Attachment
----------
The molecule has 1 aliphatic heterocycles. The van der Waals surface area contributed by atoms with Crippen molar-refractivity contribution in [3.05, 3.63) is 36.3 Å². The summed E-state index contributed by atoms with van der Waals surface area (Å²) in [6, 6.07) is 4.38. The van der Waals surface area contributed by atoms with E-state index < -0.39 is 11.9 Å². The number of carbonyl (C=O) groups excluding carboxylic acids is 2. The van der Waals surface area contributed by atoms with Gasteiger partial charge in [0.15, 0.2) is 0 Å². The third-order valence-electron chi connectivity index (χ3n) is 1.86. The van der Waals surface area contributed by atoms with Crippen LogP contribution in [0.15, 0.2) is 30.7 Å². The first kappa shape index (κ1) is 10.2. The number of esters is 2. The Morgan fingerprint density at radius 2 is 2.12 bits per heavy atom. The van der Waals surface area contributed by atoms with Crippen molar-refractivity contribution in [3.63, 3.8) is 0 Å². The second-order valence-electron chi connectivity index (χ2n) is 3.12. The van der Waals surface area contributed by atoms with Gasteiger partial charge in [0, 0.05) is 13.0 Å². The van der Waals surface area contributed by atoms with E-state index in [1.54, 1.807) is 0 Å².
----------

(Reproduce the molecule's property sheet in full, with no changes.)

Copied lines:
The molecule has 1 aliphatic heterocycles. The van der Waals surface area contributed by atoms with Crippen molar-refractivity contribution in [3.05, 3.63) is 36.3 Å². The summed E-state index contributed by atoms with van der Waals surface area (Å²) in [6, 6.07) is 4.38. The van der Waals surface area contributed by atoms with E-state index < -0.39 is 11.9 Å². The number of carbonyl (C=O) groups excluding carboxylic acids is 2. The van der Waals surface area contributed by atoms with Gasteiger partial charge in [0.15, 0.2) is 0 Å². The third-order valence-electron chi connectivity index (χ3n) is 1.86. The van der Waals surface area contributed by atoms with Crippen LogP contribution in [0.15, 0.2) is 30.7 Å². The first kappa shape index (κ1) is 10.2. The number of esters is 2. The Morgan fingerprint density at radius 2 is 2.12 bits per heavy atom. The van der Waals surface area contributed by atoms with Crippen molar-refractivity contribution in [3.63, 3.8) is 0 Å². The second-order valence-electron chi connectivity index (χ2n) is 3.12. The van der Waals surface area contributed by atoms with Gasteiger partial charge in [0, 0.05) is 13.0 Å². The van der Waals surface area contributed by atoms with E-state index in [1.54, 1.807) is 0 Å².